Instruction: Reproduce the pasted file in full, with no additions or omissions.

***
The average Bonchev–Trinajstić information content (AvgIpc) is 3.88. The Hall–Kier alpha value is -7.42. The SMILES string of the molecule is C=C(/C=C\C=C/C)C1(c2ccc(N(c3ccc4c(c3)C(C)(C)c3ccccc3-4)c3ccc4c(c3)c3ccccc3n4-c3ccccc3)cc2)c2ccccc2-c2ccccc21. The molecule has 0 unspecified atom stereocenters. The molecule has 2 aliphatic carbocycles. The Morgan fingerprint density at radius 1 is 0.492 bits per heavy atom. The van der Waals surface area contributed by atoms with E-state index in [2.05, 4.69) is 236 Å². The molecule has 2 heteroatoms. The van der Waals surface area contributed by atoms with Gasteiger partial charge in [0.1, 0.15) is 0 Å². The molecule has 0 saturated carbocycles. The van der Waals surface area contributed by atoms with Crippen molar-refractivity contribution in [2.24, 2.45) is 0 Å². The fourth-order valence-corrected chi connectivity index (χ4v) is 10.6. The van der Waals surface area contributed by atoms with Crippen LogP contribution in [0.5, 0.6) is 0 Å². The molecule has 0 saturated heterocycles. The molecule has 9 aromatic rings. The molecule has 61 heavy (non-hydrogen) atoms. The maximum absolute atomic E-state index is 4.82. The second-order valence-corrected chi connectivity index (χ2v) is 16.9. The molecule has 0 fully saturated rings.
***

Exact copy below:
The average Bonchev–Trinajstić information content (AvgIpc) is 3.88. The Hall–Kier alpha value is -7.42. The SMILES string of the molecule is C=C(/C=C\C=C/C)C1(c2ccc(N(c3ccc4c(c3)C(C)(C)c3ccccc3-4)c3ccc4c(c3)c3ccccc3n4-c3ccccc3)cc2)c2ccccc2-c2ccccc21. The molecule has 0 unspecified atom stereocenters. The molecule has 2 aliphatic carbocycles. The Morgan fingerprint density at radius 1 is 0.492 bits per heavy atom. The van der Waals surface area contributed by atoms with E-state index in [2.05, 4.69) is 236 Å². The molecule has 2 heteroatoms. The van der Waals surface area contributed by atoms with Gasteiger partial charge in [0.1, 0.15) is 0 Å². The molecule has 0 saturated carbocycles. The van der Waals surface area contributed by atoms with Crippen molar-refractivity contribution in [2.24, 2.45) is 0 Å². The fourth-order valence-corrected chi connectivity index (χ4v) is 10.6. The van der Waals surface area contributed by atoms with Crippen LogP contribution in [0.5, 0.6) is 0 Å². The molecule has 0 saturated heterocycles. The molecule has 9 aromatic rings. The molecule has 61 heavy (non-hydrogen) atoms. The maximum absolute atomic E-state index is 4.82. The second-order valence-corrected chi connectivity index (χ2v) is 16.9. The molecule has 0 fully saturated rings.